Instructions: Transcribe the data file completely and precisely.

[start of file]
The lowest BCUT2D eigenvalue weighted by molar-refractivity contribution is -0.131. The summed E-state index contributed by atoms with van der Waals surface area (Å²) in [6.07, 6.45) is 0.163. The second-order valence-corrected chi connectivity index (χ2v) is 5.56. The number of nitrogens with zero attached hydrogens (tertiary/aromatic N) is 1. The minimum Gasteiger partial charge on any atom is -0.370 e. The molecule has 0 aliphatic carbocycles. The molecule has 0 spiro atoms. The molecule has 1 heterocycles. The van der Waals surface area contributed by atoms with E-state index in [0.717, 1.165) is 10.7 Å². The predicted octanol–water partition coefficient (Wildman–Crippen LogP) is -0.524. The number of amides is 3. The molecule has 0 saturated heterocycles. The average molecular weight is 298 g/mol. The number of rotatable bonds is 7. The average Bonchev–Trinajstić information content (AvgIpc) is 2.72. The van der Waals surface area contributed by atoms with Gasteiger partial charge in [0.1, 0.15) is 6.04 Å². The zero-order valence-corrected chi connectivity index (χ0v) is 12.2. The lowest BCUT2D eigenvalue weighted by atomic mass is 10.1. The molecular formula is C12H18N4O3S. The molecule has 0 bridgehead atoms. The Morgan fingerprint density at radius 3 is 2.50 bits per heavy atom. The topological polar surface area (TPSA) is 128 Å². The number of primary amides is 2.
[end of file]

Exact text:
The lowest BCUT2D eigenvalue weighted by molar-refractivity contribution is -0.131. The summed E-state index contributed by atoms with van der Waals surface area (Å²) in [6.07, 6.45) is 0.163. The second-order valence-corrected chi connectivity index (χ2v) is 5.56. The number of nitrogens with zero attached hydrogens (tertiary/aromatic N) is 1. The minimum Gasteiger partial charge on any atom is -0.370 e. The molecule has 0 aliphatic carbocycles. The molecule has 0 spiro atoms. The molecule has 1 heterocycles. The van der Waals surface area contributed by atoms with E-state index in [0.717, 1.165) is 10.7 Å². The predicted octanol–water partition coefficient (Wildman–Crippen LogP) is -0.524. The number of amides is 3. The molecule has 0 saturated heterocycles. The average molecular weight is 298 g/mol. The number of rotatable bonds is 7. The average Bonchev–Trinajstić information content (AvgIpc) is 2.72. The van der Waals surface area contributed by atoms with Gasteiger partial charge in [0.1, 0.15) is 6.04 Å². The zero-order valence-corrected chi connectivity index (χ0v) is 12.2. The lowest BCUT2D eigenvalue weighted by atomic mass is 10.1. The molecular formula is C12H18N4O3S. The molecule has 0 bridgehead atoms. The Morgan fingerprint density at radius 3 is 2.50 bits per heavy atom. The topological polar surface area (TPSA) is 128 Å². The number of primary amides is 2.